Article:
As episodes of Power Rangers go, “White Light” is a particularly significant one. It wasn’t just the introduction of a new Sixth Ranger; it was the return of Tommy, the appearance of a new Zord and Zord combination, a glimpse at how Ranger powers functioned, and one of the best (only?) moments of suspense that the series offered as Zordon and Alpha 5 disappeared at a critical moment. Though the Green Ranger had a much bigger entrance and is beloved in his own way, it was as the White Ranger that Tommy took command of the Power Team and solidified his place as the central pillar of the franchise, remaining in his Dairanger duds for two full seasons and switching twice more before finally surrendering leadership a half after that.
Structurally, “Necessary Evil” has made a big deal out of the two major changes to the team to take place in season two of Mighty Morphin’ Power Rangers–the arrival of the White Ranger and the replacement of the Red, Yellow, and Black Rangers–splitting the publishing line into the pre-changeover Go Go Power Rangers and the new team-era Mighty Morphin’ Power Rangers. With this issue we finally catch up to that first crucial moment, with events playing out over the course of “White Light”. It is, at times, an awkward balance, as the issue weaves in and out of a twenty-five year old episode despite the modernized ethos of the Boom! comics. If you want you can easily slot each of these scenes into the original episodes, though updates to the visuals and logic of the show might create a few headaches for any continuity sticklers out there.
Though the events of “Shattered Grid” present in-universe justification for the changes, the fidelity with which this issue represents “White Light” is impressive, perhaps excessive. It’s likely that the vast majority of this comic’s readership have seen “White Light” at some point or another, but it might have been over two decades ago for many. As such the scenes that recreate and extend segments of “White Light” feel a tad awkward. A more complete retelling would have felt stilted and unnecessary but the piecemeal treatment it receives feels incomplete, putting the issue in an odd space.
Thankfully, what is new is very interesting and all of it delivers on the promise of Power Rangers ‘not as it was but as you saw it’ that these comics have founded themselves upon. Seeing the Rangers struggle against a powerful enemy with more emotion than grunting in unison can provide is pretty cool and Tommy’s showdown with Lord Zedd feels suitably intense. It would have been nice to touch on whether Tommy still holds any guilt about being the original evil Power Ranger when Zedd starts claiming ownership of him, but even the more generic direction that their dialogue takes has a decent bite to it.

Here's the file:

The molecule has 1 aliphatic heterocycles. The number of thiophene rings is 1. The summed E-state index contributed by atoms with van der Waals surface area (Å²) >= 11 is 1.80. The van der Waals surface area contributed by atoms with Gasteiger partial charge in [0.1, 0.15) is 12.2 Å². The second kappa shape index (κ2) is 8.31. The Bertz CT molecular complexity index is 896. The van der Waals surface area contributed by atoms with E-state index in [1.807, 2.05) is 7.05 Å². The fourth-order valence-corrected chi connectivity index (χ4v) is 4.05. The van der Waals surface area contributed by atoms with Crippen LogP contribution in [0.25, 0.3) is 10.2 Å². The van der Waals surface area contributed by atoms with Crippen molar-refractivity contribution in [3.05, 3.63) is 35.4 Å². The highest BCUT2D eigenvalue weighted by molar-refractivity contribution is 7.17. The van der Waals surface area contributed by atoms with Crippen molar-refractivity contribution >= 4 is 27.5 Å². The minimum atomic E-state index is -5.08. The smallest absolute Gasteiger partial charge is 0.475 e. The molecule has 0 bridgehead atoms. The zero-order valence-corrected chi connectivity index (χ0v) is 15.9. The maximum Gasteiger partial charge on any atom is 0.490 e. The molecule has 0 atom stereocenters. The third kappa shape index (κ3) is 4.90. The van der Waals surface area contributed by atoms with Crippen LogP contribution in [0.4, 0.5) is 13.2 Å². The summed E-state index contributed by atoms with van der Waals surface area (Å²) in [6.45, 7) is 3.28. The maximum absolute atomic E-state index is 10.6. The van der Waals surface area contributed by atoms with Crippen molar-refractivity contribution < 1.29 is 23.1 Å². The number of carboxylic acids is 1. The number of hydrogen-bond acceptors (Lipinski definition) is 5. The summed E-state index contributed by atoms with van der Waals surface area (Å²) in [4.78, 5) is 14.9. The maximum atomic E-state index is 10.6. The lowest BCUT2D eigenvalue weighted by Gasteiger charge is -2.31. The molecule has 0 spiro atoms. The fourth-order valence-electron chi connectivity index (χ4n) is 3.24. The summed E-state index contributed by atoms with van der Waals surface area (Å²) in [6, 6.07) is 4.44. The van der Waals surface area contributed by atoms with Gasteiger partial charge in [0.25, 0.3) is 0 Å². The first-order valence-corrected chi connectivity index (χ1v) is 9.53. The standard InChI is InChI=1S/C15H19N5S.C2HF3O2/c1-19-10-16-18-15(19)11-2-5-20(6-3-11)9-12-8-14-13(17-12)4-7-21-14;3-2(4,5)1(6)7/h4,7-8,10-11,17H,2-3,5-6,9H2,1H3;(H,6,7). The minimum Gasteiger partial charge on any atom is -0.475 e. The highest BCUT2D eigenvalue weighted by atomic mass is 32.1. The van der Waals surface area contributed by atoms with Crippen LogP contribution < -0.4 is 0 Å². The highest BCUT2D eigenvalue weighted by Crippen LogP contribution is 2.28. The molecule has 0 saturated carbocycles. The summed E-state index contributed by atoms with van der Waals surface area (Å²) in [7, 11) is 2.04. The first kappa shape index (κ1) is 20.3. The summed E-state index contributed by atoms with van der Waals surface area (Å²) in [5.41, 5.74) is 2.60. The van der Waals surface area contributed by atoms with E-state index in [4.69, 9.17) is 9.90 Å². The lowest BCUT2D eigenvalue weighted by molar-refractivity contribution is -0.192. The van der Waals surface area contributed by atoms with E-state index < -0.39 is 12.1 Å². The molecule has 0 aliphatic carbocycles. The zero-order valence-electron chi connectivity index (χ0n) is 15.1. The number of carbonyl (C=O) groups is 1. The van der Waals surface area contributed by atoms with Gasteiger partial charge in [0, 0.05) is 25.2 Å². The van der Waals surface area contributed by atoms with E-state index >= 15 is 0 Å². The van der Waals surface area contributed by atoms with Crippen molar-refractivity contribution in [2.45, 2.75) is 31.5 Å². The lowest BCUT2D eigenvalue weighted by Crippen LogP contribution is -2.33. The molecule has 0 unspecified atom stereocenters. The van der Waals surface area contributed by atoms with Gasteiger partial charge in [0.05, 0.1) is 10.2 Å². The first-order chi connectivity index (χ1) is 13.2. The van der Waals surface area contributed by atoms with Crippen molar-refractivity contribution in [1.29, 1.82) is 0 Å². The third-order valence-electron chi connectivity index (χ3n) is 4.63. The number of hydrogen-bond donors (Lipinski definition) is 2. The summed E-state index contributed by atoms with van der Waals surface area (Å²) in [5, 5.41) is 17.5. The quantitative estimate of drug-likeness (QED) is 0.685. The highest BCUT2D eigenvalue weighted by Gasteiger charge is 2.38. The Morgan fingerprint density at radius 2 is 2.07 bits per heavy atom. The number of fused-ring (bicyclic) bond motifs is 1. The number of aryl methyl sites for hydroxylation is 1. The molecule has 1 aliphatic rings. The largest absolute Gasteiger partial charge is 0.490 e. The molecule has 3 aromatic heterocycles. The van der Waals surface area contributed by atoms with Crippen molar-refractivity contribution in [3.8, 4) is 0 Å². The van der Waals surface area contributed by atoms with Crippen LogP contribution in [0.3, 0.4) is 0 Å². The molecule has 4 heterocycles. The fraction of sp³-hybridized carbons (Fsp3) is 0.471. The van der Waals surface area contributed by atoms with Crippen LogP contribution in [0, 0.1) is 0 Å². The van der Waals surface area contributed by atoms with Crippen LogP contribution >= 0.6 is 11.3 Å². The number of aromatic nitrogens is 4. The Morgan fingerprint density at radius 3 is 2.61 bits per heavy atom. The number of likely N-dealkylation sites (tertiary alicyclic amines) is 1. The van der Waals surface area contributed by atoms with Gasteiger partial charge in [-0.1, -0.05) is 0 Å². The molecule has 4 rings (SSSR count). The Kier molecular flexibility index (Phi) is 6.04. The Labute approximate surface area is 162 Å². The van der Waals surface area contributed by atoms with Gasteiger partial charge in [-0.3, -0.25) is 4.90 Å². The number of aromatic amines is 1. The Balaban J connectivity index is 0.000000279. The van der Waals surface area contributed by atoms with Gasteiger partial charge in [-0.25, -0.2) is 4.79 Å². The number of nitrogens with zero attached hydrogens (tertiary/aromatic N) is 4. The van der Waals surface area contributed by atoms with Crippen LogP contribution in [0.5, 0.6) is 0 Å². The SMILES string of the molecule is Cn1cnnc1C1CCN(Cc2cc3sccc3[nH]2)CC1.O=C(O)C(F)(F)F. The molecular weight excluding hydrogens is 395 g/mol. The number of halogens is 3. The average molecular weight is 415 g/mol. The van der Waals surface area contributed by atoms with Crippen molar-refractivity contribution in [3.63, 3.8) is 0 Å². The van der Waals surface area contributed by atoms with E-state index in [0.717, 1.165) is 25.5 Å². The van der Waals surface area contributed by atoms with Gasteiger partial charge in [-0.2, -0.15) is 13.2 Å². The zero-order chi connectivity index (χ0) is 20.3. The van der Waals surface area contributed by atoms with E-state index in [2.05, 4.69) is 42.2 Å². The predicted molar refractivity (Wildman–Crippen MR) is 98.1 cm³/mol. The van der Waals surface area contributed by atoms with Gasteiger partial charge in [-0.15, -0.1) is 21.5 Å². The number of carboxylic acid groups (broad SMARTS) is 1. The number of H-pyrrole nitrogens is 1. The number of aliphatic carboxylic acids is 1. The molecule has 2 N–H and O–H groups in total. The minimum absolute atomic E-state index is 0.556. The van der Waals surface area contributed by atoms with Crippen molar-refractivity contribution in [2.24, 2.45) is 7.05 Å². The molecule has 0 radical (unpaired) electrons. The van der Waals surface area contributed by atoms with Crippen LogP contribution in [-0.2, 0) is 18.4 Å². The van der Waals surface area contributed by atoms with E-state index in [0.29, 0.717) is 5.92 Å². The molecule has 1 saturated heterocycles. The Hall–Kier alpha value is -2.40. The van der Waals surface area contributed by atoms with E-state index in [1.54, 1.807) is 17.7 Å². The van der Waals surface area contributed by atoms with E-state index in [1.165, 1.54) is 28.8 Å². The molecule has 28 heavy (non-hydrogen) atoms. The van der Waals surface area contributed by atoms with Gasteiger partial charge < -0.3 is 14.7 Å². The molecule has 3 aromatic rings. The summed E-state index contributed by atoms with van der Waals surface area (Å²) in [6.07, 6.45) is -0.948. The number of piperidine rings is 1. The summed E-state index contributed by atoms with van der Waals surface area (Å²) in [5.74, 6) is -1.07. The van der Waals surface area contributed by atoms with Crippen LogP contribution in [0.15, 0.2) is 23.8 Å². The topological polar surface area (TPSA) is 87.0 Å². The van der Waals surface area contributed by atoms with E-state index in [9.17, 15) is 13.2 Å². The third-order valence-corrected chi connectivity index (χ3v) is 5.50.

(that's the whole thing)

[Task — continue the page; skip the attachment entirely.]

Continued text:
We know where the Omega Ranger story will wind up, more or less, and the characters’ actions don’t drastically depart from what you would expect, but it never becomes tedious because of the inherent drama of the situation and the emphasis Ryan Parrott and Sina Grace place on the characters as individuals. I mean, if you can’t stand watching inevitable but exhilarating resolutions I hate to say but Power Rangers might not be the franchise for you…
Still, scenes like Kimberly and Jason leaning on each other in the moments before that inevitable victory seems tangible proof that, while the explanation of “Necessary Evil” remains this series’ priority, Go Go still serves its initial function of taking a closer, less plot-driven look at the world and characters that fans have loved for close to thirty years.
Grace and Parrott also continue this series’ fascinating exploration of Zordon’s leadership. While the book is slow to reverse things entirely and succumb to the faux-edginess of ‘what if Zordon was evil’, it’s decidedly ambiguous whether Zordon is acting to ease Tommy’s performance anxiety or steamrolling over the boy’s concerns in the belief that he knows best. With scenes depicting the individual Rangers talking about these issues themselves, it becomes apparent how much Zordon is a force of nature to them, something that can be courted and planned around but never ignored.
I will say, however, that the seriousness with which Zordon treats Lord Zedd, used here to justify changing the dynamic of the team without even informing his Rangers, clashes with his stern assurance to the Omega Rangers that Zedd was under control in the sister title. One wonders if this difference of perspective represents time passed, who the sage is speaking to, or outright ego and whether Parrott, who works on both books, will expand on this element specifically.